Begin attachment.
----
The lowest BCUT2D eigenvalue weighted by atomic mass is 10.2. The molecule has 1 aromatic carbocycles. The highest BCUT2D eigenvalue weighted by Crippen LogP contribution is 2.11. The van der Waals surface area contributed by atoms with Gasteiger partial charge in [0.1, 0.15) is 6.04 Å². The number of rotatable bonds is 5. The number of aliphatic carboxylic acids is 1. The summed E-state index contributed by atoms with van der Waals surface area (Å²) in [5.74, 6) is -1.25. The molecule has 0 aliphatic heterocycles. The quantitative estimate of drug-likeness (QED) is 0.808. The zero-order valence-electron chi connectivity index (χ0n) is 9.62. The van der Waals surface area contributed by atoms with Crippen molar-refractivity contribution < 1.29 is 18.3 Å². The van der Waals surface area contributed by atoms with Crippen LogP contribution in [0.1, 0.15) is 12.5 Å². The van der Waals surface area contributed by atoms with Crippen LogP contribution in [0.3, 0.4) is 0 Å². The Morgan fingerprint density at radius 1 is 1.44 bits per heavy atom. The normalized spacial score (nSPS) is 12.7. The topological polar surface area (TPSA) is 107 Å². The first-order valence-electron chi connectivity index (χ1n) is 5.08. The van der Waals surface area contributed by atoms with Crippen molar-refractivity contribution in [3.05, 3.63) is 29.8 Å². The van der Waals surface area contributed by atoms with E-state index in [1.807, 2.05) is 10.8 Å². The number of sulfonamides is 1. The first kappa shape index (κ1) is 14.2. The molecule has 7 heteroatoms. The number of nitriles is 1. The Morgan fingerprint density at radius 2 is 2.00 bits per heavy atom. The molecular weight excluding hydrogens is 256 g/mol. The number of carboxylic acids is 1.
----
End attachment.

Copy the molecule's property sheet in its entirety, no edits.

The lowest BCUT2D eigenvalue weighted by atomic mass is 10.2. The molecule has 1 aromatic carbocycles. The highest BCUT2D eigenvalue weighted by Crippen LogP contribution is 2.11. The van der Waals surface area contributed by atoms with Gasteiger partial charge in [0.1, 0.15) is 6.04 Å². The number of rotatable bonds is 5. The number of aliphatic carboxylic acids is 1. The summed E-state index contributed by atoms with van der Waals surface area (Å²) in [5.74, 6) is -1.25. The molecule has 0 aliphatic heterocycles. The quantitative estimate of drug-likeness (QED) is 0.808. The zero-order valence-electron chi connectivity index (χ0n) is 9.62. The van der Waals surface area contributed by atoms with Crippen molar-refractivity contribution < 1.29 is 18.3 Å². The van der Waals surface area contributed by atoms with Crippen LogP contribution in [0.1, 0.15) is 12.5 Å². The van der Waals surface area contributed by atoms with Crippen LogP contribution in [0.3, 0.4) is 0 Å². The Morgan fingerprint density at radius 1 is 1.44 bits per heavy atom. The normalized spacial score (nSPS) is 12.7. The topological polar surface area (TPSA) is 107 Å². The first-order valence-electron chi connectivity index (χ1n) is 5.08. The van der Waals surface area contributed by atoms with Crippen molar-refractivity contribution in [3.05, 3.63) is 29.8 Å². The van der Waals surface area contributed by atoms with E-state index in [1.807, 2.05) is 10.8 Å². The number of sulfonamides is 1. The first kappa shape index (κ1) is 14.2. The molecule has 7 heteroatoms. The number of nitriles is 1. The Morgan fingerprint density at radius 2 is 2.00 bits per heavy atom. The molecular weight excluding hydrogens is 256 g/mol. The number of carboxylic acids is 1.